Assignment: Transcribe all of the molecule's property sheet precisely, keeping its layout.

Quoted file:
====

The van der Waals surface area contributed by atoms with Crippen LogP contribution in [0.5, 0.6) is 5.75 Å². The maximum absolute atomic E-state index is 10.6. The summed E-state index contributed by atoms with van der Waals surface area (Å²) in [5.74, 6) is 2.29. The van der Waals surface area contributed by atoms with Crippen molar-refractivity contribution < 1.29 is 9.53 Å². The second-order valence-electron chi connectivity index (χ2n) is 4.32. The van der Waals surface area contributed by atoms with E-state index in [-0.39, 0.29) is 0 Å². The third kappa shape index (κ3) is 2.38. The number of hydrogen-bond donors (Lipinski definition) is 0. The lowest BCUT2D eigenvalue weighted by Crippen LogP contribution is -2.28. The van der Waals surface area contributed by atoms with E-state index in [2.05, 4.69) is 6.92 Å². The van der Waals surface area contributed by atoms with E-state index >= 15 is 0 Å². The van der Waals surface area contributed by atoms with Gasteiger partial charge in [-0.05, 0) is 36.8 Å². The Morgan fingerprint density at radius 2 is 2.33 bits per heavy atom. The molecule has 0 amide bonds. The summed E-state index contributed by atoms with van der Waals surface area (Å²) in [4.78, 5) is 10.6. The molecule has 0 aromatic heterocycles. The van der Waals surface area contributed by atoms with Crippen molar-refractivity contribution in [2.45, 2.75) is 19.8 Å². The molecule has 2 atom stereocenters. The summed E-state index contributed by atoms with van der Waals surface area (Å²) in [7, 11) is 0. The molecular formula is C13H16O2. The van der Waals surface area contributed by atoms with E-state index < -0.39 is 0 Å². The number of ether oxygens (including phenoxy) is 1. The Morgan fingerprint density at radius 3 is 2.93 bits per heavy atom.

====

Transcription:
The van der Waals surface area contributed by atoms with Crippen LogP contribution in [0.5, 0.6) is 5.75 Å². The maximum absolute atomic E-state index is 10.6. The summed E-state index contributed by atoms with van der Waals surface area (Å²) in [5.74, 6) is 2.29. The van der Waals surface area contributed by atoms with Crippen molar-refractivity contribution < 1.29 is 9.53 Å². The second-order valence-electron chi connectivity index (χ2n) is 4.32. The van der Waals surface area contributed by atoms with E-state index in [-0.39, 0.29) is 0 Å². The third kappa shape index (κ3) is 2.38. The number of hydrogen-bond donors (Lipinski definition) is 0. The lowest BCUT2D eigenvalue weighted by Crippen LogP contribution is -2.28. The van der Waals surface area contributed by atoms with E-state index in [2.05, 4.69) is 6.92 Å². The van der Waals surface area contributed by atoms with E-state index >= 15 is 0 Å². The van der Waals surface area contributed by atoms with Gasteiger partial charge in [-0.05, 0) is 36.8 Å². The Morgan fingerprint density at radius 2 is 2.33 bits per heavy atom. The molecule has 0 amide bonds. The summed E-state index contributed by atoms with van der Waals surface area (Å²) in [4.78, 5) is 10.6. The molecule has 0 aromatic heterocycles. The van der Waals surface area contributed by atoms with Crippen molar-refractivity contribution in [2.45, 2.75) is 19.8 Å². The molecule has 2 atom stereocenters. The summed E-state index contributed by atoms with van der Waals surface area (Å²) in [7, 11) is 0. The molecular formula is C13H16O2. The van der Waals surface area contributed by atoms with E-state index < -0.39 is 0 Å². The number of ether oxygens (including phenoxy) is 1. The Morgan fingerprint density at radius 3 is 2.93 bits per heavy atom.